Raising your kids without teaching them any compound words and making sure to use “of” in every sentence hasn’t been easy but, by god, you’ve done all a parent can do.
“Father, may I perform the jumping of the rope, please?” your daughter asks you.
“Of course, dear,” you respond gently. You love the air of formality given off by the necessary sentence structure of a complete dearth of compounds.
Making sure you’re in earshot of your child, you ask your wife if it is “the time of the dinner” yet. Needless extra prepositions get your wife super hot, so you know you’re going to get some later tonight.
“It will not be long, my love,” your wife tells you. “Tonight we are having breast of chicken and a medley of vegetables.” You can hear the slight trembles of excitement in her voice as she makes her sentences pointlessly complicated. You’re feeling a bit randy yourself.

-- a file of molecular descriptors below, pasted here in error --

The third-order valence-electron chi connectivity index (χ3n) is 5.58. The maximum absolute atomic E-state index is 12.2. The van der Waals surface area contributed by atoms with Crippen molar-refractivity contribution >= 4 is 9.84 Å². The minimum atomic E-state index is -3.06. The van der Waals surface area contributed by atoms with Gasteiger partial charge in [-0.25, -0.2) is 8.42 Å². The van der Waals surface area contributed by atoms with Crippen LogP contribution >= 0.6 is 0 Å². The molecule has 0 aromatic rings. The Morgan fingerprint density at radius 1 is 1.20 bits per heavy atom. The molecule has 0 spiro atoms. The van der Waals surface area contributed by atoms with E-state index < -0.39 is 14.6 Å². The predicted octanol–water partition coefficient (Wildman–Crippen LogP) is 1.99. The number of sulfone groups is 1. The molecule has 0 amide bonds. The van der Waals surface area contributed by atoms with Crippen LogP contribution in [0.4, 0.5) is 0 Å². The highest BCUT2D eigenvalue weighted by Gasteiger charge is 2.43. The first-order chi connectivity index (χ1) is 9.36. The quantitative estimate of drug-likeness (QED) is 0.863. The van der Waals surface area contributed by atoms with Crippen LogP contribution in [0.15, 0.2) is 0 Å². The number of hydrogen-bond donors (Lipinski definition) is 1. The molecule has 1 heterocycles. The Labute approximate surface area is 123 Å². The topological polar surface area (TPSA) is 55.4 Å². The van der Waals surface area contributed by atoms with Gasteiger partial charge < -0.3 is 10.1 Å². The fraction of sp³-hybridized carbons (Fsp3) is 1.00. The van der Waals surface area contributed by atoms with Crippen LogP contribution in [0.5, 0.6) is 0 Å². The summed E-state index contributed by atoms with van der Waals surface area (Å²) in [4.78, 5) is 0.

Your daughter runs into the room. “Father, father! I performed one hundred of the jumps without tripping on the rope of jumping!”
You tell your daughter you are proud of her and hug her tightly. For no reason at all, your family breaks into joyous laughter.
In the next apartment over, separated by only a paper thin wall, your neighbor calls for an ambulance because he is once again “hearing the voices.” When your family erupts in laughter, he screams until they take him away.